The Fed is getting itchy to raise interest rates


The Fed is getting itchy to raise interest rates

WASHINGTON – Jan. 8, 2015 – Federal Reserve policymakers said they could begin raising interest rates before inflation starts to pick up, according to minutes of their Dec. 17-18 meeting.

However, the officials added that "they would want to be reasonably confident that inflation will move back" toward the Fed's annual 2 percent target "over time."

The assertion provides another signal that the Fed is prepared to begin raising its benchmark rate – which has been near zero since the 2008 financial crisis – within months, even if inflation remains unusually low.

Policymakers are struggling to decide when to raise rates amid an unusual confluence of developments. The U.S. economy and labor market are accelerating, but oil prices have plunged, keeping inflation meager, and overseas economies are weak.

Fed officials have said they're focused on "core" inflation, which excludes food and energy costs, but even that has been affected by tumbling oil and gasoline prices.

Based on their forecast, policymakers expect the first rate increase around June. At a press conference after the statement was released, Fed Chair Janet Yellen said the first increase could come as early as April.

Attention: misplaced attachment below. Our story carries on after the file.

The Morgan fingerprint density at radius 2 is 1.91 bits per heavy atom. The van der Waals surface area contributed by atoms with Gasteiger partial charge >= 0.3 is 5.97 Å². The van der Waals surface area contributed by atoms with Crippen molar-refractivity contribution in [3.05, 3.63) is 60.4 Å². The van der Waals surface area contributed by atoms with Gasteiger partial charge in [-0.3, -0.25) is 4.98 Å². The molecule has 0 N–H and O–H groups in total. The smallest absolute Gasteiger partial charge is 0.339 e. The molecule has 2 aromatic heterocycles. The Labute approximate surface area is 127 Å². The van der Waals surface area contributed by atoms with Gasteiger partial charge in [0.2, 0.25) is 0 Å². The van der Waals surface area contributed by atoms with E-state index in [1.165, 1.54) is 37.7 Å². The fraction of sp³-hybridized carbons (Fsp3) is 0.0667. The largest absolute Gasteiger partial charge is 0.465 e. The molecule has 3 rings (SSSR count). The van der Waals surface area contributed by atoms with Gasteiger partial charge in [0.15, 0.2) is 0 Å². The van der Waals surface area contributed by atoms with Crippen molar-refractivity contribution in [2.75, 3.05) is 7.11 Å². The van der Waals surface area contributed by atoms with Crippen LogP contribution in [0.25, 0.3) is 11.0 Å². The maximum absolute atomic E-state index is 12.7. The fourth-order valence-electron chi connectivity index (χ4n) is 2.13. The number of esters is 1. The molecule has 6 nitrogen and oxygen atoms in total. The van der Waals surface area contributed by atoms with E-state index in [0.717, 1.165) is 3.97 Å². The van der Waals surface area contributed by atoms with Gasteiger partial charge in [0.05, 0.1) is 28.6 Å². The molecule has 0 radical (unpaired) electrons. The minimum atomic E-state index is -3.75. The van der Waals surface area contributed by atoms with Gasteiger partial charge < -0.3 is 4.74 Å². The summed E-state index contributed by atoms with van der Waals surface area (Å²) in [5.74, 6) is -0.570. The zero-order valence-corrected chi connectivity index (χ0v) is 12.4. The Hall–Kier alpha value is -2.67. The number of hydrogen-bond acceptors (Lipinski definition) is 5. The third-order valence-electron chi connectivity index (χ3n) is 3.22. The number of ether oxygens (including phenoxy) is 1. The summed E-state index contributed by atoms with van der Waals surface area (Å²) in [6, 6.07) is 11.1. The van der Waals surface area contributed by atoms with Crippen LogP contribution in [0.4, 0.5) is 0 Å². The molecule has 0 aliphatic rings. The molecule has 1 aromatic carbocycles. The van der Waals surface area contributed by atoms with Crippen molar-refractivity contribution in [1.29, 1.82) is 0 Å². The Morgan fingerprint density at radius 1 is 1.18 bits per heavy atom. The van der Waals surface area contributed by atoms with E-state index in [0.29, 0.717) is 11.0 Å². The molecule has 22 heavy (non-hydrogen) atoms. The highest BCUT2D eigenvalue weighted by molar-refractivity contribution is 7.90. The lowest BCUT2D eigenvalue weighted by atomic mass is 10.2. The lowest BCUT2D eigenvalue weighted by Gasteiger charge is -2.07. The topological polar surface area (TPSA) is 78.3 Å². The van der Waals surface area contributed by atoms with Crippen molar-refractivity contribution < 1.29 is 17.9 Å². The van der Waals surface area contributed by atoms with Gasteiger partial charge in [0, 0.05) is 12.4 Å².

The policymakers also expressed growing worry about weak overseas growth that could hobble U.S. exports. Many officials cited the global troubles "as an important source of downside risks to domestic real activity and employment."

Yet noting that low oil prices should bolster U.S. consumer spending, the officials said their net effect on the U.S. economy "was anticipated to be positive."

The minutes also show that some policymakers worried that their pledge last month to "be patient" in making a decision to raise short-term interest rates could push investor expectations too high for a mid-2015 rate hike, according to the minutes.

Some Fed officials viewed the new language "as risking an unwarranted concentration of market expectations … on a range of dates around mid-2015, and not adequately allowing for the possibility that economic conditions might evolve in a way that could call for either earlier or later liftoff date," the minutes say.

Copyright © 2015 USA TODAY, Paul Davidson

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